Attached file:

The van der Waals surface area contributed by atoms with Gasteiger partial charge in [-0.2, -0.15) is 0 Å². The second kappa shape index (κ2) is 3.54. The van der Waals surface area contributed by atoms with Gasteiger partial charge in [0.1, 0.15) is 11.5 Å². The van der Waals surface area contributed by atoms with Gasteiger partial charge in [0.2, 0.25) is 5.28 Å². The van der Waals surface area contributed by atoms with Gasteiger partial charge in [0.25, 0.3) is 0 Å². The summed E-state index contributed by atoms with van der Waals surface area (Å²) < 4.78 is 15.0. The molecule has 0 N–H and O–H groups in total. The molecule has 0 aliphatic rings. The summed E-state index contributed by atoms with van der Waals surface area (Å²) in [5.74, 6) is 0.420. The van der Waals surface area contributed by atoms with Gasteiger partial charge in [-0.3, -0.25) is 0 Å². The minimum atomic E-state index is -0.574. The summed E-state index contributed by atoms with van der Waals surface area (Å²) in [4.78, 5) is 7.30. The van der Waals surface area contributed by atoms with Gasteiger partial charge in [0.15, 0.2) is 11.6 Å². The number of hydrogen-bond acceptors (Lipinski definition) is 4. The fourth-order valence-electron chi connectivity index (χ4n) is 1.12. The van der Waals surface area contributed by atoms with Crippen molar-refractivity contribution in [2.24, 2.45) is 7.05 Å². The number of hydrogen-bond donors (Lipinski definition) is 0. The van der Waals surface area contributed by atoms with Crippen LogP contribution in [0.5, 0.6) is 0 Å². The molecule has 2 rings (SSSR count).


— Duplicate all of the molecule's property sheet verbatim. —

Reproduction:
The van der Waals surface area contributed by atoms with Gasteiger partial charge in [-0.2, -0.15) is 0 Å². The second kappa shape index (κ2) is 3.54. The van der Waals surface area contributed by atoms with Gasteiger partial charge in [0.1, 0.15) is 11.5 Å². The van der Waals surface area contributed by atoms with Gasteiger partial charge in [0.2, 0.25) is 5.28 Å². The van der Waals surface area contributed by atoms with Gasteiger partial charge in [0.25, 0.3) is 0 Å². The summed E-state index contributed by atoms with van der Waals surface area (Å²) < 4.78 is 15.0. The molecule has 0 N–H and O–H groups in total. The molecule has 0 aliphatic rings. The summed E-state index contributed by atoms with van der Waals surface area (Å²) in [5.74, 6) is 0.420. The van der Waals surface area contributed by atoms with Gasteiger partial charge in [-0.3, -0.25) is 0 Å². The minimum atomic E-state index is -0.574. The summed E-state index contributed by atoms with van der Waals surface area (Å²) in [4.78, 5) is 7.30. The van der Waals surface area contributed by atoms with Gasteiger partial charge in [0.15, 0.2) is 11.6 Å². The number of hydrogen-bond acceptors (Lipinski definition) is 4. The fourth-order valence-electron chi connectivity index (χ4n) is 1.12. The van der Waals surface area contributed by atoms with Crippen molar-refractivity contribution in [2.24, 2.45) is 7.05 Å². The number of hydrogen-bond donors (Lipinski definition) is 0. The van der Waals surface area contributed by atoms with Crippen LogP contribution in [0.5, 0.6) is 0 Å². The molecule has 2 rings (SSSR count).